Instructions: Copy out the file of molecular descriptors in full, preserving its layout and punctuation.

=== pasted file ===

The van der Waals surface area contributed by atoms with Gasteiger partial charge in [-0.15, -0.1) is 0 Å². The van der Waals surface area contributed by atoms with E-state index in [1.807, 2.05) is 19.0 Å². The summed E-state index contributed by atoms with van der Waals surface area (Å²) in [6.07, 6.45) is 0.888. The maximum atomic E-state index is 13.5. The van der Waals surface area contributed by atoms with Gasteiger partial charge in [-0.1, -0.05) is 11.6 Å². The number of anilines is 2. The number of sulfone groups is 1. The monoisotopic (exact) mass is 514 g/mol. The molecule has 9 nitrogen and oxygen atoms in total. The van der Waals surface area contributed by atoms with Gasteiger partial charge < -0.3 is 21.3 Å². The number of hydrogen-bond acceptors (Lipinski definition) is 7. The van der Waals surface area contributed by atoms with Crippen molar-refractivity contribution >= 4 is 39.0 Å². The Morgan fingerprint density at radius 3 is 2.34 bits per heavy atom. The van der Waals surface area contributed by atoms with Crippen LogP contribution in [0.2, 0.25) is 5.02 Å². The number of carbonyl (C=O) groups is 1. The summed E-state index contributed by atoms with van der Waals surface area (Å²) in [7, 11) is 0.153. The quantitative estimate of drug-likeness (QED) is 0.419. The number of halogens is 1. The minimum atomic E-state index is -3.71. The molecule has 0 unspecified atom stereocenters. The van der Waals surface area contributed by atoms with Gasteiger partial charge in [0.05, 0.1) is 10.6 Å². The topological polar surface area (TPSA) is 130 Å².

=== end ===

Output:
The van der Waals surface area contributed by atoms with Gasteiger partial charge in [-0.15, -0.1) is 0 Å². The van der Waals surface area contributed by atoms with E-state index in [1.807, 2.05) is 19.0 Å². The summed E-state index contributed by atoms with van der Waals surface area (Å²) in [6.07, 6.45) is 0.888. The maximum atomic E-state index is 13.5. The van der Waals surface area contributed by atoms with Gasteiger partial charge in [-0.1, -0.05) is 11.6 Å². The number of anilines is 2. The number of sulfone groups is 1. The monoisotopic (exact) mass is 514 g/mol. The molecule has 9 nitrogen and oxygen atoms in total. The van der Waals surface area contributed by atoms with Gasteiger partial charge < -0.3 is 21.3 Å². The number of hydrogen-bond acceptors (Lipinski definition) is 7. The van der Waals surface area contributed by atoms with Crippen molar-refractivity contribution >= 4 is 39.0 Å². The Morgan fingerprint density at radius 3 is 2.34 bits per heavy atom. The van der Waals surface area contributed by atoms with Crippen LogP contribution in [0.2, 0.25) is 5.02 Å². The number of carbonyl (C=O) groups is 1. The summed E-state index contributed by atoms with van der Waals surface area (Å²) in [7, 11) is 0.153. The quantitative estimate of drug-likeness (QED) is 0.419. The number of halogens is 1. The minimum atomic E-state index is -3.71. The molecule has 0 unspecified atom stereocenters. The van der Waals surface area contributed by atoms with Gasteiger partial charge in [0.05, 0.1) is 10.6 Å². The topological polar surface area (TPSA) is 130 Å².